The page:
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Replace chain ring and look at bottom bracket

Hello. The teeth on the 34t chainring is worn and obviously needs to be replaced. The 50 teeth ring is a little worn but nowhere near as bad as the 34 ring.

Shall I replace the rings or the whole crankset? I don't think there's anything wrong with the crank. I can still pedal.

As for the bottom bracket, it may be worth inspecting too. Especially it was not once serviced after I bought the bike in 2016! At least there's no friction/resistance as I spin the crank after all those years of heavy use.

And I don't know if I require the bottom bracket cleaned out and re-greased or get it replaced with a new one. Problem is my current bottom bracket is press-fit and apparently they're a pain in the censored to work with than a non-press fit. I may have to take the bike to a bike mechanic as I don't know how to service a bottom bracket myself. Shall I ask the mechanic to clean and re-grease the current bracket or I buy a new one and ask him to install it?

The crank is a Shimano RS500, from the 105 groupset range. I'm not sure about the bottom bracket but its all I know its Shimano made. Thank you.


  • slowmartslowmart Posts: 4,411
    It depends on your outlook, is there play in the bottom bracket? See if you can move the cracks from side to side to see if there’s any play.

    Whilst it may be the original bottom bracket from 2016 you haven’t mentioned actual mileage, heavy use is subjective where miles provides a better insight.

    You’ll need a press to remove and fit a new bottom bracket, you can pick up one fairly cheaply from eBay and there are plenty of tutorials on YouTube on how to do this. Hambini is a great source for a successful outcome.

    Just change the rings unless you want to change your crank arm length.

    If you’ve no appetite for doing the work yourself take it to a decent mechanic and let them determine the best way forward.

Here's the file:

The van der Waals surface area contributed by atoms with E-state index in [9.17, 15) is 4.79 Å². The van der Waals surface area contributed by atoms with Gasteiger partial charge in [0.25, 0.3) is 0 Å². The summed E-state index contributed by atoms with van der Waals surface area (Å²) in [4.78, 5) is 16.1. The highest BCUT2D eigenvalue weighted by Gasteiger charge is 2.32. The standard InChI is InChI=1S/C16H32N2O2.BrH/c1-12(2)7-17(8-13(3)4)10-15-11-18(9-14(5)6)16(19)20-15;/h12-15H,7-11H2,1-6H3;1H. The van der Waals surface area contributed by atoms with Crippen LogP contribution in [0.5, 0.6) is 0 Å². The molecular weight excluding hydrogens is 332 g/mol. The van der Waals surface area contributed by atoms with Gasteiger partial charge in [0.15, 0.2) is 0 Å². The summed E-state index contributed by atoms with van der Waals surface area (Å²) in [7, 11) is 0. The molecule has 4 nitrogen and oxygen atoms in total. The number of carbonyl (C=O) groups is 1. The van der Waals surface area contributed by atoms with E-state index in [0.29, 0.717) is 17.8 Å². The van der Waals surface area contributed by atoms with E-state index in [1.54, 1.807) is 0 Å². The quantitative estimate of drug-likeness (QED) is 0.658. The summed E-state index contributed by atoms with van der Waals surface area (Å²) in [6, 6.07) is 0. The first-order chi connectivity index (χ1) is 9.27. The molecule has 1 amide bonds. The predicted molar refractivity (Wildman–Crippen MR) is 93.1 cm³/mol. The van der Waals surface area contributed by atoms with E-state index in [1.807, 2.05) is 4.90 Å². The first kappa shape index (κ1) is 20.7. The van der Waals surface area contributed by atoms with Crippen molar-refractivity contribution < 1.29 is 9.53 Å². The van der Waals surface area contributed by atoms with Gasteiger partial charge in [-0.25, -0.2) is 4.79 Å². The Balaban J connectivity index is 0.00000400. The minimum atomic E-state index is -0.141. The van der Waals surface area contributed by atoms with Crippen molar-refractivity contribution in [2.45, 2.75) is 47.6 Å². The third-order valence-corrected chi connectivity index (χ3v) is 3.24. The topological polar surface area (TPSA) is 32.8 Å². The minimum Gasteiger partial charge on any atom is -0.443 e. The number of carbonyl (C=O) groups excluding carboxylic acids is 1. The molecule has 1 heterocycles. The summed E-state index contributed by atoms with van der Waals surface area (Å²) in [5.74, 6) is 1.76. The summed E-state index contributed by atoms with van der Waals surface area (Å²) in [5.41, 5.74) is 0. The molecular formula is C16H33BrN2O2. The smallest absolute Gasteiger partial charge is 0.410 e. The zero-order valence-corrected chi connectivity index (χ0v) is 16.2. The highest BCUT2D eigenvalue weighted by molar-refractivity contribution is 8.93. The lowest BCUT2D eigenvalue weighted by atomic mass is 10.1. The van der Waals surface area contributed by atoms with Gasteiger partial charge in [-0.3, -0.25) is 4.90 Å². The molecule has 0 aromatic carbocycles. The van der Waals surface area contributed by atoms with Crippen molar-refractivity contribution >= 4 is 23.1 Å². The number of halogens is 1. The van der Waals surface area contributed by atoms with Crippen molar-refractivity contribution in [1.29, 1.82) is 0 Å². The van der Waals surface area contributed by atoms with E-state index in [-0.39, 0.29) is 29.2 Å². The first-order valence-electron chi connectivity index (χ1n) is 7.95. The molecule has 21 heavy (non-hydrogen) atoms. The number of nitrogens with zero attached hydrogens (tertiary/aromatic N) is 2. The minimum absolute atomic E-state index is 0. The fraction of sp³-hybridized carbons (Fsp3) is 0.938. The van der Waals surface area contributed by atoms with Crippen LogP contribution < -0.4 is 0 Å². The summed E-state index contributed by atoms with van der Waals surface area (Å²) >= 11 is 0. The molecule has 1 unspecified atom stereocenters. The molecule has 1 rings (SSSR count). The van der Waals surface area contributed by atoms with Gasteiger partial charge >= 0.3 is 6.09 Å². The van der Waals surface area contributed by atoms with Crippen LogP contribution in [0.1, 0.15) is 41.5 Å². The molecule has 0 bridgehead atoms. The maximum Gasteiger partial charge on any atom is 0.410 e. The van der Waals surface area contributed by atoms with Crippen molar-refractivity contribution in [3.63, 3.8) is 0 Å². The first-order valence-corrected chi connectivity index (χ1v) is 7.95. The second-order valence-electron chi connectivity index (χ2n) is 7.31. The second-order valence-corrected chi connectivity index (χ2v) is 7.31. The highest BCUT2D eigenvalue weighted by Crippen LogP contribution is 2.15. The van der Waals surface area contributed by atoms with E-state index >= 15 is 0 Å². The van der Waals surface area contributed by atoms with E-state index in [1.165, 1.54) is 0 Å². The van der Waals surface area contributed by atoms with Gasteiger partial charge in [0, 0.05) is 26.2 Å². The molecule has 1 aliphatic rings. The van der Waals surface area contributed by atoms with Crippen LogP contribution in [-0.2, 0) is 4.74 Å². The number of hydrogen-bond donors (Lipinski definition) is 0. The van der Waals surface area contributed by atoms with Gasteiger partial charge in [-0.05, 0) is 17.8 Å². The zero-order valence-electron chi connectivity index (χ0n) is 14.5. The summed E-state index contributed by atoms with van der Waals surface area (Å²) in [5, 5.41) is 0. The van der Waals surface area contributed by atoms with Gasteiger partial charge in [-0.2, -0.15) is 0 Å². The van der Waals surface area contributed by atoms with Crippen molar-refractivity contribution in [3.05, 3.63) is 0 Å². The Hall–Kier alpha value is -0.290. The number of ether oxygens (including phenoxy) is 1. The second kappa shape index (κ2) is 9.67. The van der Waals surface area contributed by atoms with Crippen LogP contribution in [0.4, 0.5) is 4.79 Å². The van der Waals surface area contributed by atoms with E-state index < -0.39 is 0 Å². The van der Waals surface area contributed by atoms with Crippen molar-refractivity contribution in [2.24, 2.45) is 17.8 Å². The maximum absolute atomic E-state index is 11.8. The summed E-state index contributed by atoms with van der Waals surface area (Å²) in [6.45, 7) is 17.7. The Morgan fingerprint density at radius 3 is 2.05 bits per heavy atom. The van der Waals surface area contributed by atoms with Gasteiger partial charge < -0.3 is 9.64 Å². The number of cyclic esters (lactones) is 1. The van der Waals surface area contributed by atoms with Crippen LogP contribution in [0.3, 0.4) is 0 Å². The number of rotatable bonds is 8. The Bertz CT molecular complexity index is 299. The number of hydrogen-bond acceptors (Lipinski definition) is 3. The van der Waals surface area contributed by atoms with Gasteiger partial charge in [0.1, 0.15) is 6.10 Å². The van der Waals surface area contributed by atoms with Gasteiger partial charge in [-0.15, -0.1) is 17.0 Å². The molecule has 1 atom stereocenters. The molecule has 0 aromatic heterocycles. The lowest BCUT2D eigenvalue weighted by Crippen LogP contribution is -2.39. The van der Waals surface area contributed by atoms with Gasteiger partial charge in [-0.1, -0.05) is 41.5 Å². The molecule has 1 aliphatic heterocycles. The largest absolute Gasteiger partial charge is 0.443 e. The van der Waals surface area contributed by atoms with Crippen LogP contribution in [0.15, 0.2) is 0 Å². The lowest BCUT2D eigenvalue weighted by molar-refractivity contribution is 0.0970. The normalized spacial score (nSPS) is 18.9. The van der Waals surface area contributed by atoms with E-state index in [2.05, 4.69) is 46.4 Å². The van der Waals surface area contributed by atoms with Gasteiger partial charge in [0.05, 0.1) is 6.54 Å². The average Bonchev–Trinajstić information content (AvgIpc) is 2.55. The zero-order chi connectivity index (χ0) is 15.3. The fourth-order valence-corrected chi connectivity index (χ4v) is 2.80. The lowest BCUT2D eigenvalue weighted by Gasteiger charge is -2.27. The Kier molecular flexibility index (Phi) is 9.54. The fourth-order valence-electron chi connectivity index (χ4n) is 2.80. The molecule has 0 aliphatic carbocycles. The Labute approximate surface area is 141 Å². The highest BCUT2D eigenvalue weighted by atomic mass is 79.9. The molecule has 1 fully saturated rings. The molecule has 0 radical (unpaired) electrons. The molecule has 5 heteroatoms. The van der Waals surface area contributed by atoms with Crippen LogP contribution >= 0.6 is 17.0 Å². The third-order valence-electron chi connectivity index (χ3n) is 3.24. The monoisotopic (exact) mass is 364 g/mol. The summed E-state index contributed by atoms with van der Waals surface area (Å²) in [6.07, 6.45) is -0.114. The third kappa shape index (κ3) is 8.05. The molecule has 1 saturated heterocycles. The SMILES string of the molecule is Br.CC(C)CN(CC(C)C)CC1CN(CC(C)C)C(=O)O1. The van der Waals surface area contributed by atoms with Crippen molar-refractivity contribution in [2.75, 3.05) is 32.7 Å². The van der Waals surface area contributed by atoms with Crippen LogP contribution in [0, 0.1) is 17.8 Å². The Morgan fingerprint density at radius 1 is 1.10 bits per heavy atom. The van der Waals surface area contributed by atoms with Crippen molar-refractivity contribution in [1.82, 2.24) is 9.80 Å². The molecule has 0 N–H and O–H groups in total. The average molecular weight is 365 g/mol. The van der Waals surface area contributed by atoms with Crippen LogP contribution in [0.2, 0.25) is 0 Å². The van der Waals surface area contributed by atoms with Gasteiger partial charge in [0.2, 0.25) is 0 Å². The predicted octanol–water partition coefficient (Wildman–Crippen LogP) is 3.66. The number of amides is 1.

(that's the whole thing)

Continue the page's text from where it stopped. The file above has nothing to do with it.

“Give a man a fish and feed him for a day. Teach a man to fish and feed him for a lifetime. Teach a man to cycle and he will realize fishing is stupid and boring”

    Desmond Tutu
  • Mad_MalxMad_Malx Posts: 4,960
    My lbs extracted a fitted the bb I supplied for £20.

    As above, BB life dependent on miles done as well as conditions ridden in. I did my first change after 10 years and 10,000 miles of mostly dry riding, although it had been clicking for a while. It’s very unlikely it would go from smooth to unusable in the course of a ride, so I would wait until it’s clicking or creaking.
  • Mad_MalxMad_Malx Posts: 4,960
    Might be worth comparing the cost of two new rings with the cost of a new chainset if you were thinking of replacing both.
  • bikegangsterbikegangster Posts: 98
    edited March 2022
    Thank you gentlemen. I just changed the chainring. Wasn't as hard as I thought. The only annoyance is I bought a chainring bolt tool and I think it was the least useful tool in my whole repair work. I just put in an allen key in the bolt and turn. the bolt tool was almost not needed. The friction will hold the bolt so I can unscrew it. I almost damaged the bolt by twisting the bolt tool in one direction and an allen key in the opposite. I was expecting the bolt to spin like a ball bearing if I stick in my allen key without a bolt tool and try to remove it.

    The chainring I bought is a 36 teeth in black. I cannot have silver as it will ruin the look of my bike. I want a 34 teeth but I can't find it as my RS500 is too old, so its becoming more rare and harder to find replacement parts. An eBay seller has a 34 teeth ring available but he's based in Taiwan and I have to wait like 3 to 4 weeks so I look for another eBay seller or another website thats UK based so I get the fastest delivery times.

    The crank and bottom bracket is fine. No play, no creaks, no wiggles.

    Hills are slightly harder to climb due to 36 teeth. I miss my 34 teeth.
  • oxomanoxoman Posts: 11,732
    What about fitting a compatible ring of the correct BCD etc that you require. Spa cycles springs to mind.
    Too many bikes according to Mrs O.
  • Ben6899Ben6899 Posts: 9,686
    I almost guarantee those chainring bolts are not tight enough, if you didn't use the chainring bolt tool.

    Bikes: Donhou DSS4 Custom | Condor Italia RC | Gios Megalite | Dolan Preffisio | Giant Bowery '76
  • bikegangsterbikegangster Posts: 98
    edited March 2022
    oxoman said:

    What about fitting a compatible ring of the correct BCD etc that you require. Spa cycles springs to mind.

    PCD is 110mm. Not all chainrings on the website say it can support Shimano 105 and 11 speed.

    Oh wait, I just found one.

    I hope it will be fine installing a third party component. Its too late as I already got a new chainring but I might buy another just for fun.

    EDIT: As it goes, forget that. I realised thats a four-arm. I need a five-arm!
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